“The more different people you have in a room having a conversation, the better the conversation,” she tells presenter Taragh Loughrey-Grant, a comment that suggests she hasn’t heard some of Marian Finucane’s flatter panel discussions.
Predictably worthy as these comments are, they are the most interesting contribution from Forbes, who talks about the confidence instilled by her west Cork upbringing and by the mentors she encountered during her career in London. But her conversation has all the vibrant diversity of a corporate brochure, long on aspiration and catchphrase, short on revelation.
As Loughrey-Grant concedes, however, Forbes pushed for the programme's diverse panel. Accordingly, Deborah Somorin tells of her turbulent upbringing in Nigeria, England and Naas, ending up as a teenage mother in care before finding her way out through determination and education to become an accountant. In comparison, Brendan Courtney's trials as a gay working class pupil in school seem less harrowing, though it's hard to accuse him of privilege, cis male or otherwise.
The tone of the discussion may be expositional rather than probing, but Somorin and Courtney’s stories help illuminate different aspects of contemporary Ireland. That they stand out from the standard RTÉ backstory implies that Forbes still has some work to do in airing new voices, however.
Different voices, be they new or familiar, have always been the lifeblood of Sunday Miscellany, RTÉ Radio 1’s long-running magazine for new writing, as is vividly illustrated on Miscellany 50: The Archives (RTÉ Radio 1, Tuesday-Thursday). Gathering together notable pieces from a half-century’s worth of material, it’s a fascinating anthology, not only for its mix of memoir and essay, but also a chronicle of how accent and enunciation has changed over the decades.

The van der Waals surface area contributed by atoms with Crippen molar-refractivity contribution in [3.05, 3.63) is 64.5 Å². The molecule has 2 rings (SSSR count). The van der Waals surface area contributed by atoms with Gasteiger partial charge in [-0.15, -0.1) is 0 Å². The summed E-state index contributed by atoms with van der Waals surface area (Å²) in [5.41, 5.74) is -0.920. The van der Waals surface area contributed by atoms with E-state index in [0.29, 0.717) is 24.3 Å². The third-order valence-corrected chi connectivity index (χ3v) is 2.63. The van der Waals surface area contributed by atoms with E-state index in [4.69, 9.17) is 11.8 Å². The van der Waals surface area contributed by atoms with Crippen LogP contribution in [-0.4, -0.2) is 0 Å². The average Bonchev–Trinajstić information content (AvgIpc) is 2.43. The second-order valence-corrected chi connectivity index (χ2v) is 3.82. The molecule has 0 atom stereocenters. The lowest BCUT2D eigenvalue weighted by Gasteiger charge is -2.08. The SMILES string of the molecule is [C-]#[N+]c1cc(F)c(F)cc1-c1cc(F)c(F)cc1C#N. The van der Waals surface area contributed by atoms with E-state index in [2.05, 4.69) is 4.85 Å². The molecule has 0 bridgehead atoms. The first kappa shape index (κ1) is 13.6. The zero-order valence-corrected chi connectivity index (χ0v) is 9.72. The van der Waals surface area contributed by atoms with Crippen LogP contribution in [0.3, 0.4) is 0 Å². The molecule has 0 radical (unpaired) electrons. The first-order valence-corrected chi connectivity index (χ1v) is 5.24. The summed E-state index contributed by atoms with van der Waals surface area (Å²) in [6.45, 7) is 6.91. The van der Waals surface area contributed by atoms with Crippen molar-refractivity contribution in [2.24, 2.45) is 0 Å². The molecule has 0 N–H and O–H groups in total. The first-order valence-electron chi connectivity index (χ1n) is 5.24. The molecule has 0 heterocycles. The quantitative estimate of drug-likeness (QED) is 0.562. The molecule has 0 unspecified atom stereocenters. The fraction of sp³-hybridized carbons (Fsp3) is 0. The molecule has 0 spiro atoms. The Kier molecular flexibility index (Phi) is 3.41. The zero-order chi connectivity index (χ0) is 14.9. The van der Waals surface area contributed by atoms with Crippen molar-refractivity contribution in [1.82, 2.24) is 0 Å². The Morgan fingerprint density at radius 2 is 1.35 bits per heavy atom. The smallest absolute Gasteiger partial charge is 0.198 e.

There is much to savour, be it Maeve Binchy’s account of St Patrick’s Day in Abu Dhabi, Sean McCarthy’s vignette of post-war London or Sam McAughtry’s memories of 1930s Belfast. (Full disclosure: my father Seamus Heaney also features, with memories of how my brother and I dressed in the 1970s).
The delivery of some contributors, such as Austin Clarke and Henry Heney, can now sound a tad mannered, but this only adds to the quietly mesmerising atmosphere of proceedings. In its scope of emotion and subject, recreating lives past and present, Miscellany 50 is a reminder that even in a world of changing terminology, the most important pronoun may still be the first person plural. After all, we’re all in this together.
Radio Moment of the Week: No laughing matter
On Tuesday, author James Wallman appears on the Pat Kenny Show (Newstalk, weekdays) to promote his new book, Time and How to Spend It. Suggestions include travelling the world or joining a choir, but Kenny alights on one particular pastime of Wallman's.
“Sign up for comedy improv, my goodness,” says Kenny. “I bet you’d be very good at this,” Wallman replies, as eager to curry favour as he is apparently oblivious of his host’s legendarily leaden sense of humour. Kenny, though, is as reliably knowledgeable as ever in his response: “I don’t think so.”
There’s no point in wasting time pretending otherwise.